Israel’s response to the latest surge of armed resistance in Gaza looks like the flailing gasps of a regime that is increasingly isolated, under pressure from its physically, morally, and psychologically besieged citizens, and desperately trying to maintain a social structure—colonialism—that finds favour virtually nowhere in the world.  And, crucially for the well-being of Israel’s citizens, the regime’s colonialism risks reigniting the anti-Semitism that was such a scourge to some of its citizens and its founding generation in the twentieth century, and which returns with pathetic ease to the lips of certain of the country’s critics.
In some respects the Israeli regime is very like the apartheid regime in South Africa during the latter part of the last century, not only in the delusional paranoia with which it conducts itself in a world with which it is out of kilter.  The South African regime was engineering its hideous colonial state at the very moment that most colonized countries in Africa and Asia were getting their independence.  And the Israeli regime continued to consolidate its authority over its Palestinian colonies through the decade when the Berlin Wall came down and as the Soviet empire collapsed.  
Like the apartheid regime with its “homelands” or “bantustans”, the Israeli regime tries to force a fictive independence on its colonies while looming over them with its economic and military might, and preventing their entry into the United Nations.  Palestinian “governments” are kept deliberately fractured, and are asked to assume all of the responsibility for keeping peace and order while being given none of the tools they would need to do so, the colonial regime thereby deliberately engineering an almost perpetual humanitarian crisis and crisis of confidence in Palestinian authority figures, thus weakening the bond between the “government” of the colonies and the colonial subjects.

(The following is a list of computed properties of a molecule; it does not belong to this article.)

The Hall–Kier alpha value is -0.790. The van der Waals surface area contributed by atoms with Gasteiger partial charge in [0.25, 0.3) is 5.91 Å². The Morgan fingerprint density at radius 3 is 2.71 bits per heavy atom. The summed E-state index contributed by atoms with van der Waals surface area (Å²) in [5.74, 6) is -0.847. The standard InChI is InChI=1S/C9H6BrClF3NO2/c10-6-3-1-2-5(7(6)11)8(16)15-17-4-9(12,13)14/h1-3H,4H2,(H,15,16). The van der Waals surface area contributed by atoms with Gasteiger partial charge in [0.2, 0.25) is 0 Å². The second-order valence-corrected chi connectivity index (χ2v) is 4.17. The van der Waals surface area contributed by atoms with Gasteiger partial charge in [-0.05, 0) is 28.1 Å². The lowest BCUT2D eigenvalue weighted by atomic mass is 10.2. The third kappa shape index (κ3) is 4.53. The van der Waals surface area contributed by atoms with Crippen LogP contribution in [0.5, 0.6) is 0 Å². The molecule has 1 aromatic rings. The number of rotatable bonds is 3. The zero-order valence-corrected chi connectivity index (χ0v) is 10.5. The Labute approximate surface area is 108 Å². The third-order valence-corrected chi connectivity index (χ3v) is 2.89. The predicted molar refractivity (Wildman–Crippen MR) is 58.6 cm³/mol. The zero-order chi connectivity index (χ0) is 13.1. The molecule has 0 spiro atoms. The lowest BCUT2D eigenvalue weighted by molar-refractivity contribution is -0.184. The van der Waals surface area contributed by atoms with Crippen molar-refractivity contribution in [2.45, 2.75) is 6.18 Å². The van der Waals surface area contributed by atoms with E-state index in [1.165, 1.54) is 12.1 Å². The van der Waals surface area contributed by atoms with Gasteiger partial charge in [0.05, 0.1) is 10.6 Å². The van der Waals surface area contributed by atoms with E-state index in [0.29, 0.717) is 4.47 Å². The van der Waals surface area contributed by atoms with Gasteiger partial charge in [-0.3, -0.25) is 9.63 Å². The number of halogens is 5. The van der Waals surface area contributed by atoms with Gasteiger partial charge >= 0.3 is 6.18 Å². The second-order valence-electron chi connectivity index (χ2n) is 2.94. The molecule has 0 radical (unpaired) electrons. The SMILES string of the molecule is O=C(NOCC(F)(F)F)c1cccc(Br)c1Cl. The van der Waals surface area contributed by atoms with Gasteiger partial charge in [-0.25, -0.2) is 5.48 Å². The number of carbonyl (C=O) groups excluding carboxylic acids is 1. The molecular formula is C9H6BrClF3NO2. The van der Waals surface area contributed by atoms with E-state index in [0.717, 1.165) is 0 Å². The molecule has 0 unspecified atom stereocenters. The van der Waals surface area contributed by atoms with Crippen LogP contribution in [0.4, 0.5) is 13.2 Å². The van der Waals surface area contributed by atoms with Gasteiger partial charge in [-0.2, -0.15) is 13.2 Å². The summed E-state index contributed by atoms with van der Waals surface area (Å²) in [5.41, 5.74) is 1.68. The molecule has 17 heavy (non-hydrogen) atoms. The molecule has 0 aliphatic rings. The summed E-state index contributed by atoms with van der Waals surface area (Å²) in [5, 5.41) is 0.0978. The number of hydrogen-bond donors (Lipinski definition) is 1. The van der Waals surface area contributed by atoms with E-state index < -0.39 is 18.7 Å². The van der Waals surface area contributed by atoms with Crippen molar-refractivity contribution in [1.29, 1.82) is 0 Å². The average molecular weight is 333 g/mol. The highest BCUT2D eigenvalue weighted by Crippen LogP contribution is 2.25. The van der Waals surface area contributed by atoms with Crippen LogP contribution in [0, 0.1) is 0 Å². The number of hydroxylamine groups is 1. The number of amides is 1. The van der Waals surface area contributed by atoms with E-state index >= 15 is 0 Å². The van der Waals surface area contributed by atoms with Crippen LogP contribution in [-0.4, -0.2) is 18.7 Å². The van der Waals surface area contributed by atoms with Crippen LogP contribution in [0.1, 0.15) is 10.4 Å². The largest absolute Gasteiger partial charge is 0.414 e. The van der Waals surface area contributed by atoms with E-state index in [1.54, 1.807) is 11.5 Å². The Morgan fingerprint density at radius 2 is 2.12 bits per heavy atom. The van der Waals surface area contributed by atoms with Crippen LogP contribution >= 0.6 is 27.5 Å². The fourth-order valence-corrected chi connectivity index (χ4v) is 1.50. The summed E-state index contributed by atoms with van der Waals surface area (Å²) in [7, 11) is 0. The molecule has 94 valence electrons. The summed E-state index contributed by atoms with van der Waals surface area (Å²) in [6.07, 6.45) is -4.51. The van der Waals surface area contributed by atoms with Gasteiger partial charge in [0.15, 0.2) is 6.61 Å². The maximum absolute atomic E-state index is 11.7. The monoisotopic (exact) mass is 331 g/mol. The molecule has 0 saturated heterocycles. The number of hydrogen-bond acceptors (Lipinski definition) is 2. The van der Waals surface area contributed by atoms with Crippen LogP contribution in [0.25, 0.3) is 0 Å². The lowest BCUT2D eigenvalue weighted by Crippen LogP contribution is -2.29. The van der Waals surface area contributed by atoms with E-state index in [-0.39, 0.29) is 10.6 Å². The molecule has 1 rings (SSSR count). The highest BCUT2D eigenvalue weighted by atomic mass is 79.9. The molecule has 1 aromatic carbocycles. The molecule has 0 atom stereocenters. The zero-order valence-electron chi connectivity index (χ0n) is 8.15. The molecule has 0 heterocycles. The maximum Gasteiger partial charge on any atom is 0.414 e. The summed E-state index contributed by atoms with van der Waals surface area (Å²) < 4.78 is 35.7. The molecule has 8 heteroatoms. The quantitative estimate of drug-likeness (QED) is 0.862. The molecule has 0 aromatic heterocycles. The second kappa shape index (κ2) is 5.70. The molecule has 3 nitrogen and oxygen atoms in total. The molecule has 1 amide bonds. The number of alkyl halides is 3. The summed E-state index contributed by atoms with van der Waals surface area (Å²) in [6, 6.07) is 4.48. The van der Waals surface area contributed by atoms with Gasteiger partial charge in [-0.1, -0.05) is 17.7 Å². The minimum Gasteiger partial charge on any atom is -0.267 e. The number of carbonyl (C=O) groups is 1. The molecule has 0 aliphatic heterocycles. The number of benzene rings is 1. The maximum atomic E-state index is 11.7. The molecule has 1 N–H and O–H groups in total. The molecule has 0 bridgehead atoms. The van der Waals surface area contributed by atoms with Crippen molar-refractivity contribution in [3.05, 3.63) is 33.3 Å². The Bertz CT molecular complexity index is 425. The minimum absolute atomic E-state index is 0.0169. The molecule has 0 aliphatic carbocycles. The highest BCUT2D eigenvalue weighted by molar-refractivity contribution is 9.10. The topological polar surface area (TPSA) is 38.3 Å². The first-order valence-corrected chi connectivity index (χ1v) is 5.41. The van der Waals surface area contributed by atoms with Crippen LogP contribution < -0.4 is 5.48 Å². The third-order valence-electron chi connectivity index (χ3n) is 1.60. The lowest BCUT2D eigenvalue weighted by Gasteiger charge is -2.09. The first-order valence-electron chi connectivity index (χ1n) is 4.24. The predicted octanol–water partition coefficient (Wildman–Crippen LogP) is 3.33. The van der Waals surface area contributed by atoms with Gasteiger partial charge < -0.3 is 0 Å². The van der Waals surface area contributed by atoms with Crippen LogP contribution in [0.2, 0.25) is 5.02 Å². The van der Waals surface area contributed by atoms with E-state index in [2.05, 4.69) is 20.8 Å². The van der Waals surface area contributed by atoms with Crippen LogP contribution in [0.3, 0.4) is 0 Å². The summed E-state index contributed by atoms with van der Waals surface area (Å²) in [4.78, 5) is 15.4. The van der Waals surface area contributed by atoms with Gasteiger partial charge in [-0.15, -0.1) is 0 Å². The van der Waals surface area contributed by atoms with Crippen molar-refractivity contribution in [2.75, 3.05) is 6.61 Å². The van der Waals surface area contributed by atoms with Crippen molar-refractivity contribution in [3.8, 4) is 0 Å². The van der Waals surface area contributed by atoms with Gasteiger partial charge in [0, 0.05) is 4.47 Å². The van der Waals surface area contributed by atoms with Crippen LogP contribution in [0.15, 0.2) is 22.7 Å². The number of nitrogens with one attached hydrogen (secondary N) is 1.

And like many other colonial regimes in their early and later stages, as moral and juridical arguments are demolished by its critics, the savagery of the colonizing military force is becoming increasingly naked and unguarded, ever more indiscriminate, and defended with to hysterical and apocalyptic rhetoric.  Just days ago, the Israeli Defence Force ordered its subjects in Gaza to move into the area surrounding a hospital for their own safety, and they proceeded to bomb that hospital, a place of sanctuary and healing, killing five and injuring scores more.